Sunday, May 16, 2010

On advance notice

Following up on my earlier posts, let's note one final topic worth mentioning out of the extended exchange between Dwain Lingenfelter and Brad Wall this past week. This time, the part worth highlighting involves a policy position which Wall apparently wanted to play up for the occasion despite it not normally forming an area of strength for his party.

Here's Wall discussing health care in response to questions which had to do generally with the poor results under the Wall government rather than any specific concerns about the type of delivery:
Hon. Mr. Wall:...We need to keep our options open with respect to using regional operating theatres if we have to, perhaps engaging private clinics and surgeons, surgeons that are involved in those private clinics.

We hope members opposite will support that
. Members opposite have been voicing concerns quite rightly about the kidney transplant situation, about the need to get patients their kidney transplants obviously. I hope they will also work with the government as we move to solve the wait times initiative and use all of the options within the public health care system, including the potential of private clinics to add to the resources of the province and the regional operating theatres.
I would also say this to the member. He asks a question about wait-lists which are still too long in the province. I ask him this. It's now 18 months from the next election. And so now we need to hear, if what we're doing is not enough— and fair enough, that's part of the debate — I think we need to hear what members opposite would do. I think we need to hear why members opposite would oppose, within a public system, a single-payer system. We need to find out why that former free-enterprising capitalist from Alberta would oppose the use of private clinics to come into the province and deliver, within a public system, on surgeries for Saskatchewan.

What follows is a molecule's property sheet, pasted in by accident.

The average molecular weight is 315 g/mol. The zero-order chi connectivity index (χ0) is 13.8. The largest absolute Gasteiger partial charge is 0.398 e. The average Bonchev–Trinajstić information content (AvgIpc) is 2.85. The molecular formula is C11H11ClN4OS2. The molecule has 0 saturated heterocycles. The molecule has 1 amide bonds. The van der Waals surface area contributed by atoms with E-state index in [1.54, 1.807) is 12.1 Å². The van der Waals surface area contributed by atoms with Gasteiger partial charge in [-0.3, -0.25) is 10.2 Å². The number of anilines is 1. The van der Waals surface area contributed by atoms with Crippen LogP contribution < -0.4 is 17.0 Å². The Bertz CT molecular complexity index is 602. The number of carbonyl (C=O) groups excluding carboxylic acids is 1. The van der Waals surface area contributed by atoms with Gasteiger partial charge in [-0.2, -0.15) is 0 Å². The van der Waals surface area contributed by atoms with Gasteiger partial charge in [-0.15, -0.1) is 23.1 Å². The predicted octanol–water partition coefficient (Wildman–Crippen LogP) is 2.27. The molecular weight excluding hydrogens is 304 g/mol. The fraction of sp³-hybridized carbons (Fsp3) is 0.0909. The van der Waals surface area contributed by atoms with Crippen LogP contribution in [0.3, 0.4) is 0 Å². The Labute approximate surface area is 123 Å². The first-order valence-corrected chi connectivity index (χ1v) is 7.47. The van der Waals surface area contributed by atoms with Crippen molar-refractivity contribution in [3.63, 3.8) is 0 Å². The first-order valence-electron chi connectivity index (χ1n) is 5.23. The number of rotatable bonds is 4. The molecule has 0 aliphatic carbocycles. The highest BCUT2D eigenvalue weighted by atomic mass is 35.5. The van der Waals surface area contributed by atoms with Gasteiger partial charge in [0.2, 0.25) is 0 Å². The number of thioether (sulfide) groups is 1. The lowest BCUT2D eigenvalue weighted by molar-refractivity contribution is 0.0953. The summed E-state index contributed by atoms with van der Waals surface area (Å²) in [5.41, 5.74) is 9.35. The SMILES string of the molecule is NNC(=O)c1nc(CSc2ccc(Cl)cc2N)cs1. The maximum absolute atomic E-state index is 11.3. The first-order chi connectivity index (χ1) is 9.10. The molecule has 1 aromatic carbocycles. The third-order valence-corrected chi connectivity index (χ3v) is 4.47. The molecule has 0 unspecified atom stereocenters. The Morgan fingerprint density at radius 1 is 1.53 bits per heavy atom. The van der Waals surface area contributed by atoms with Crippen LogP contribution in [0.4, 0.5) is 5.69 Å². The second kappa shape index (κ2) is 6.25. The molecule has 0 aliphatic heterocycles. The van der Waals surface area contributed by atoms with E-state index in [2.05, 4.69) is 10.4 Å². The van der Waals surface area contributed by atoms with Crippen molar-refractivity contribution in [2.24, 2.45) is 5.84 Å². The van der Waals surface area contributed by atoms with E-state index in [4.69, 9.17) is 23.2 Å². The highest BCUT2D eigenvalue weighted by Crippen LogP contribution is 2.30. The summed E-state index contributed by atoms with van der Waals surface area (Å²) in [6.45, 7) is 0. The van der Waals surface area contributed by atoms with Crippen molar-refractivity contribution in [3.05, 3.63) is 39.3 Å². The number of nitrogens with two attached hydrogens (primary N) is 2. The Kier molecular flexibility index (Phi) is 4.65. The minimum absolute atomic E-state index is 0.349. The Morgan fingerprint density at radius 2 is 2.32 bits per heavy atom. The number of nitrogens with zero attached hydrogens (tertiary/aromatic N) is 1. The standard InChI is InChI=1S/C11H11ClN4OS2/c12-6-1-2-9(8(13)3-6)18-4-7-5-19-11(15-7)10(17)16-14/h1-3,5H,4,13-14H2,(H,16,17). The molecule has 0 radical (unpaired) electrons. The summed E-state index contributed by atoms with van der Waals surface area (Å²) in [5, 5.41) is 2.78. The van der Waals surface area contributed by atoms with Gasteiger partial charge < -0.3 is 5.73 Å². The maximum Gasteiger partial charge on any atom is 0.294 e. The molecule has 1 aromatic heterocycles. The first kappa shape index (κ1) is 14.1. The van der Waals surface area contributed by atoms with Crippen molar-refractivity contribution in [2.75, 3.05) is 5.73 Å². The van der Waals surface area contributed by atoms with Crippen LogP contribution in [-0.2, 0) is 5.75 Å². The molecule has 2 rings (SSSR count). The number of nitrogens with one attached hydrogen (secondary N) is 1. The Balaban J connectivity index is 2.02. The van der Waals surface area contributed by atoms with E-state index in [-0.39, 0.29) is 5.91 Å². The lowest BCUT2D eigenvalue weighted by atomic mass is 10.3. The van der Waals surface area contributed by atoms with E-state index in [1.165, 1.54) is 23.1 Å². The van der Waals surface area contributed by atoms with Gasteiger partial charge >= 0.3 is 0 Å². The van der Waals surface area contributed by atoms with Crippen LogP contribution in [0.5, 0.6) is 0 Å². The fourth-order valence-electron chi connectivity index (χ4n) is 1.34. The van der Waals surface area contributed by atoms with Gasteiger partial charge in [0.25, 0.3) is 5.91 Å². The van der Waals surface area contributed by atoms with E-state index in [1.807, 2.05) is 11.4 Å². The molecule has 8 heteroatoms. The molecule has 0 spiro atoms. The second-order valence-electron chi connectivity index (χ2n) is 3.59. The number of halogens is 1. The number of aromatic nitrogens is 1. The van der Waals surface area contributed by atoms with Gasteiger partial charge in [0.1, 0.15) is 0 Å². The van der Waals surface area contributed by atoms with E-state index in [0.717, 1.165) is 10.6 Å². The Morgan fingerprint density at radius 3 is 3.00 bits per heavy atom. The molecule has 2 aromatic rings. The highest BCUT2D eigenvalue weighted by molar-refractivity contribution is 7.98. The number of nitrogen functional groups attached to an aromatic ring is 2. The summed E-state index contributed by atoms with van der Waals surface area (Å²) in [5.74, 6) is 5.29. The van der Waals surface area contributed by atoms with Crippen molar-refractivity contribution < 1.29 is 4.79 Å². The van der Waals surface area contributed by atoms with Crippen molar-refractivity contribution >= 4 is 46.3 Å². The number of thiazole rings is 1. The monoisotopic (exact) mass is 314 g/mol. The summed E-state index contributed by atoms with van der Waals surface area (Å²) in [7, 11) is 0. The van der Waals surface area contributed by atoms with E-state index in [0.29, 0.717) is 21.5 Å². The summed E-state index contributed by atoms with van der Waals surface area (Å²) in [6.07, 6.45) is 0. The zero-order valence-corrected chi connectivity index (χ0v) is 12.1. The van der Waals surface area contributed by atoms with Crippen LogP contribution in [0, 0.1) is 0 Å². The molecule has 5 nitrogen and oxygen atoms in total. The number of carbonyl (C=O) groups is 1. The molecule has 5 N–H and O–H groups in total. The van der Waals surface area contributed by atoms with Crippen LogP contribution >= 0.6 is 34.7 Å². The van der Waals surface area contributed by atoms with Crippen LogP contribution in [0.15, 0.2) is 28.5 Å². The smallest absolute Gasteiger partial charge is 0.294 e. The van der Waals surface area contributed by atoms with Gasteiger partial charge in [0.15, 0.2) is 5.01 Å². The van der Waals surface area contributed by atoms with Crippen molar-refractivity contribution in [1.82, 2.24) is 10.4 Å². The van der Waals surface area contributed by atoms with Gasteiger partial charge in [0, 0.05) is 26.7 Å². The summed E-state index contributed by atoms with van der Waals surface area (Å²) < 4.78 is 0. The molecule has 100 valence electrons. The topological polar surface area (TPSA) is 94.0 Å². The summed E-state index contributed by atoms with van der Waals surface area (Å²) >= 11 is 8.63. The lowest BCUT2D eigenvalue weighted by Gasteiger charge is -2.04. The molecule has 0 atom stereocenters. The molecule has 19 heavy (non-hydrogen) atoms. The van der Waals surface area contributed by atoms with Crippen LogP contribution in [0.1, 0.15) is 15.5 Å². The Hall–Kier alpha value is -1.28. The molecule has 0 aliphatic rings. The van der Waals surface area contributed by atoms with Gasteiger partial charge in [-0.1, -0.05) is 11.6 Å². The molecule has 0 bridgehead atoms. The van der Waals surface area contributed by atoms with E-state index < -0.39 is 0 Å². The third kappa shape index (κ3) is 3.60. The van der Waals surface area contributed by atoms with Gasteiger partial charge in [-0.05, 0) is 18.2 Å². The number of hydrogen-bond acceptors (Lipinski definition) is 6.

We need a lot of orthopedic surgeries in the province. Well the member is kind of smiling. He's kind of grinning. Maybe he wants to get up in the next question and tell this House and tell the people of the province why he would object, why he would object to the use of private clinics who will come in, in the public system, operating in operating theatres to reduce the wait-list.
So what's significant about that exchange? Last I'd heard, the Sask Party wasn't publicly stating an intention to do anything more than study the concept of a privatized surgical system. But to the extent there was any doubt about the Sask Party's plans, Wall looks to have put an end to it: there surely wouldn't be any reason for him to start demanding the NDP's support for a privatized surgical system if it was merely one possibility rather than the path the Sask Party fully planned to take.

As a result, Wall looks to have given away the game as to what his government plans to do. And while the topic obviously wasn't at the top of the NDP's list for discussion last week, I'd think Lingenfelter has reason to grin about how the debate will play out if the province votes based on whether it wants to see money gush out of the public health care system into the hands of private operators.

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